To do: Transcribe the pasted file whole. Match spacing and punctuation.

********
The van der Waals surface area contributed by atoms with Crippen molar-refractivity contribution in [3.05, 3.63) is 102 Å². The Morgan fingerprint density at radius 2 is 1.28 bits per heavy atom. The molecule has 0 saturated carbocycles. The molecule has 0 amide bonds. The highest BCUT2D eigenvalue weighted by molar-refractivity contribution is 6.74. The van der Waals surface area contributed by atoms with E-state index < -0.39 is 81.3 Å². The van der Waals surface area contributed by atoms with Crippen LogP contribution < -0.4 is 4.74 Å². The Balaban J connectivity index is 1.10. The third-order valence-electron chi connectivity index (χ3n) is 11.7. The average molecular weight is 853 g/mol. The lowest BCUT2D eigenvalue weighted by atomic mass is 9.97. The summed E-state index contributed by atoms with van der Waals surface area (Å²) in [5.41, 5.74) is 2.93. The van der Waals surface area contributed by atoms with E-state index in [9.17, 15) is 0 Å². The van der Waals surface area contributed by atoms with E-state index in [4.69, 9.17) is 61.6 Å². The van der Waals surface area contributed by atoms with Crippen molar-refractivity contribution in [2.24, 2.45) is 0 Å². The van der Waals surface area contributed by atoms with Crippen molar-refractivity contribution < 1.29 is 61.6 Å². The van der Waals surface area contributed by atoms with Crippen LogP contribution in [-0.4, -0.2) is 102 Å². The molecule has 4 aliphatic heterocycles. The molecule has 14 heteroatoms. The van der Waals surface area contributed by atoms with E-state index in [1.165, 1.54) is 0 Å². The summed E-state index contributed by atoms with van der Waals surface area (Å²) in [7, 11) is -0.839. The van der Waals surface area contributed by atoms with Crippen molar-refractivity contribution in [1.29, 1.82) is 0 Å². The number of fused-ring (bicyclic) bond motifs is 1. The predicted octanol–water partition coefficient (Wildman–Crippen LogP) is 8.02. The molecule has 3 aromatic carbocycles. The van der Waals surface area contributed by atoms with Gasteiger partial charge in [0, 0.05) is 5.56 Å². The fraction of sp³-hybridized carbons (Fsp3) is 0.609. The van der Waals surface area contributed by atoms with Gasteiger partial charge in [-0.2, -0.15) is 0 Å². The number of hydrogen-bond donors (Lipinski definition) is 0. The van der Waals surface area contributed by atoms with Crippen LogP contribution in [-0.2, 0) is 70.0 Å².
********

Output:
The van der Waals surface area contributed by atoms with Crippen molar-refractivity contribution in [3.05, 3.63) is 102 Å². The Morgan fingerprint density at radius 2 is 1.28 bits per heavy atom. The molecule has 0 saturated carbocycles. The molecule has 0 amide bonds. The highest BCUT2D eigenvalue weighted by molar-refractivity contribution is 6.74. The van der Waals surface area contributed by atoms with E-state index < -0.39 is 81.3 Å². The van der Waals surface area contributed by atoms with Crippen LogP contribution < -0.4 is 4.74 Å². The Balaban J connectivity index is 1.10. The third-order valence-electron chi connectivity index (χ3n) is 11.7. The average molecular weight is 853 g/mol. The lowest BCUT2D eigenvalue weighted by atomic mass is 9.97. The summed E-state index contributed by atoms with van der Waals surface area (Å²) in [5.41, 5.74) is 2.93. The van der Waals surface area contributed by atoms with E-state index in [9.17, 15) is 0 Å². The van der Waals surface area contributed by atoms with E-state index in [4.69, 9.17) is 61.6 Å². The van der Waals surface area contributed by atoms with Crippen molar-refractivity contribution in [2.24, 2.45) is 0 Å². The van der Waals surface area contributed by atoms with Crippen molar-refractivity contribution < 1.29 is 61.6 Å². The van der Waals surface area contributed by atoms with Crippen LogP contribution in [-0.4, -0.2) is 102 Å². The molecule has 4 aliphatic heterocycles. The molecule has 14 heteroatoms. The van der Waals surface area contributed by atoms with E-state index in [1.165, 1.54) is 0 Å². The summed E-state index contributed by atoms with van der Waals surface area (Å²) in [7, 11) is -0.839. The van der Waals surface area contributed by atoms with Crippen molar-refractivity contribution in [1.29, 1.82) is 0 Å². The number of fused-ring (bicyclic) bond motifs is 1. The predicted octanol–water partition coefficient (Wildman–Crippen LogP) is 8.02. The molecule has 3 aromatic carbocycles. The van der Waals surface area contributed by atoms with Gasteiger partial charge in [0, 0.05) is 5.56 Å². The fraction of sp³-hybridized carbons (Fsp3) is 0.609. The van der Waals surface area contributed by atoms with Gasteiger partial charge in [-0.2, -0.15) is 0 Å². The number of hydrogen-bond donors (Lipinski definition) is 0. The van der Waals surface area contributed by atoms with Crippen LogP contribution in [-0.2, 0) is 70.0 Å².